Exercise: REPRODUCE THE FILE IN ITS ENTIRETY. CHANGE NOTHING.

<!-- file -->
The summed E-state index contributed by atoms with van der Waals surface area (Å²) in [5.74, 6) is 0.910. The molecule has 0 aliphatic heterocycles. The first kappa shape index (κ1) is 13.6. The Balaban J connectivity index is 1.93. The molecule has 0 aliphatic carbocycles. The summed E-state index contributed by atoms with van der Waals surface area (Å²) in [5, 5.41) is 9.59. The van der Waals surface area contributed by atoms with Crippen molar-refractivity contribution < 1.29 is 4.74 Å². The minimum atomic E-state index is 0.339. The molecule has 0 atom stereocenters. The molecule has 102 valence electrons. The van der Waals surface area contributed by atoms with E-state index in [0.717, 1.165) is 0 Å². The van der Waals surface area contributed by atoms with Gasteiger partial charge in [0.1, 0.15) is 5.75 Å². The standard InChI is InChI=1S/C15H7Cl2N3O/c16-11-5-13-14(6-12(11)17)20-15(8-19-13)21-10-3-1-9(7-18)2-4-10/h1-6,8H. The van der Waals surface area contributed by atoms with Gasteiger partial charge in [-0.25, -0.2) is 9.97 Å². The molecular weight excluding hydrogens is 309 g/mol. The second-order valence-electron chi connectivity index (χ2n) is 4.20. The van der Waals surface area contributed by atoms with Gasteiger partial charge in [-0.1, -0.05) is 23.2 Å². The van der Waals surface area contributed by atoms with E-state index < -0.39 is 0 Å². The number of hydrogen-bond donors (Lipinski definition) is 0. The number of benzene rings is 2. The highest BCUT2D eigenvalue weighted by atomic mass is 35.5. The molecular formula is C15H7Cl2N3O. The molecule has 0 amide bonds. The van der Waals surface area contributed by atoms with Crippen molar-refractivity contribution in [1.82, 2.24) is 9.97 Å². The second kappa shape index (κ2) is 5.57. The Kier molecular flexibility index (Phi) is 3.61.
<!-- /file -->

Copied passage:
The summed E-state index contributed by atoms with van der Waals surface area (Å²) in [5.74, 6) is 0.910. The molecule has 0 aliphatic heterocycles. The first kappa shape index (κ1) is 13.6. The Balaban J connectivity index is 1.93. The molecule has 0 aliphatic carbocycles. The summed E-state index contributed by atoms with van der Waals surface area (Å²) in [5, 5.41) is 9.59. The van der Waals surface area contributed by atoms with Crippen molar-refractivity contribution < 1.29 is 4.74 Å². The minimum atomic E-state index is 0.339. The molecule has 0 atom stereocenters. The molecule has 102 valence electrons. The van der Waals surface area contributed by atoms with E-state index in [0.717, 1.165) is 0 Å². The van der Waals surface area contributed by atoms with Gasteiger partial charge in [0.1, 0.15) is 5.75 Å². The standard InChI is InChI=1S/C15H7Cl2N3O/c16-11-5-13-14(6-12(11)17)20-15(8-19-13)21-10-3-1-9(7-18)2-4-10/h1-6,8H. The van der Waals surface area contributed by atoms with Gasteiger partial charge in [-0.25, -0.2) is 9.97 Å². The molecular weight excluding hydrogens is 309 g/mol. The second-order valence-electron chi connectivity index (χ2n) is 4.20. The van der Waals surface area contributed by atoms with Gasteiger partial charge in [-0.1, -0.05) is 23.2 Å². The van der Waals surface area contributed by atoms with E-state index < -0.39 is 0 Å². The number of hydrogen-bond donors (Lipinski definition) is 0. The number of benzene rings is 2. The highest BCUT2D eigenvalue weighted by atomic mass is 35.5. The molecular formula is C15H7Cl2N3O. The molecule has 0 amide bonds. The van der Waals surface area contributed by atoms with Crippen molar-refractivity contribution in [1.82, 2.24) is 9.97 Å². The second kappa shape index (κ2) is 5.57. The Kier molecular flexibility index (Phi) is 3.61.